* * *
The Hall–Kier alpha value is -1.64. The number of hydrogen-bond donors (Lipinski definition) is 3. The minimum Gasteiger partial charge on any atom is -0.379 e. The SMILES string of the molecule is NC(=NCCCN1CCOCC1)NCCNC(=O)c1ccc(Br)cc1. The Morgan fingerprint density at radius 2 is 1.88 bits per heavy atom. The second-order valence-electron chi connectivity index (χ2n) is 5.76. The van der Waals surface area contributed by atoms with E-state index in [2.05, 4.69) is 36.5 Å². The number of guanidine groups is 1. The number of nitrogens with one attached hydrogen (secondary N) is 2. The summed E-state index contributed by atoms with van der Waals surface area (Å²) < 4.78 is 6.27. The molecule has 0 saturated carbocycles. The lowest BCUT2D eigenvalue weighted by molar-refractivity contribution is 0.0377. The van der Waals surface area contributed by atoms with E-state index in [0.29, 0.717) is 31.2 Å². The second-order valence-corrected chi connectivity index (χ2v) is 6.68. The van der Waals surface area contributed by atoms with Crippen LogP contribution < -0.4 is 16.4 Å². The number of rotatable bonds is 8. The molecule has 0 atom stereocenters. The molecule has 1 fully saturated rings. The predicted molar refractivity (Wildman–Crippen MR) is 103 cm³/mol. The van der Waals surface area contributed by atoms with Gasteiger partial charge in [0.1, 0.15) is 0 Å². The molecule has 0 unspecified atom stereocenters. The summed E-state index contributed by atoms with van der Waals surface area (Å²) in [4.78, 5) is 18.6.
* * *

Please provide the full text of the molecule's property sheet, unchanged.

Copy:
The Hall–Kier alpha value is -1.64. The number of hydrogen-bond donors (Lipinski definition) is 3. The minimum Gasteiger partial charge on any atom is -0.379 e. The SMILES string of the molecule is NC(=NCCCN1CCOCC1)NCCNC(=O)c1ccc(Br)cc1. The Morgan fingerprint density at radius 2 is 1.88 bits per heavy atom. The second-order valence-electron chi connectivity index (χ2n) is 5.76. The van der Waals surface area contributed by atoms with E-state index in [2.05, 4.69) is 36.5 Å². The number of guanidine groups is 1. The number of nitrogens with one attached hydrogen (secondary N) is 2. The summed E-state index contributed by atoms with van der Waals surface area (Å²) < 4.78 is 6.27. The molecule has 0 saturated carbocycles. The lowest BCUT2D eigenvalue weighted by molar-refractivity contribution is 0.0377. The van der Waals surface area contributed by atoms with E-state index in [0.29, 0.717) is 31.2 Å². The second-order valence-corrected chi connectivity index (χ2v) is 6.68. The van der Waals surface area contributed by atoms with Crippen LogP contribution < -0.4 is 16.4 Å². The number of rotatable bonds is 8. The molecule has 0 atom stereocenters. The molecule has 1 fully saturated rings. The predicted molar refractivity (Wildman–Crippen MR) is 103 cm³/mol. The van der Waals surface area contributed by atoms with Gasteiger partial charge in [0.1, 0.15) is 0 Å². The molecule has 0 unspecified atom stereocenters. The summed E-state index contributed by atoms with van der Waals surface area (Å²) in [4.78, 5) is 18.6.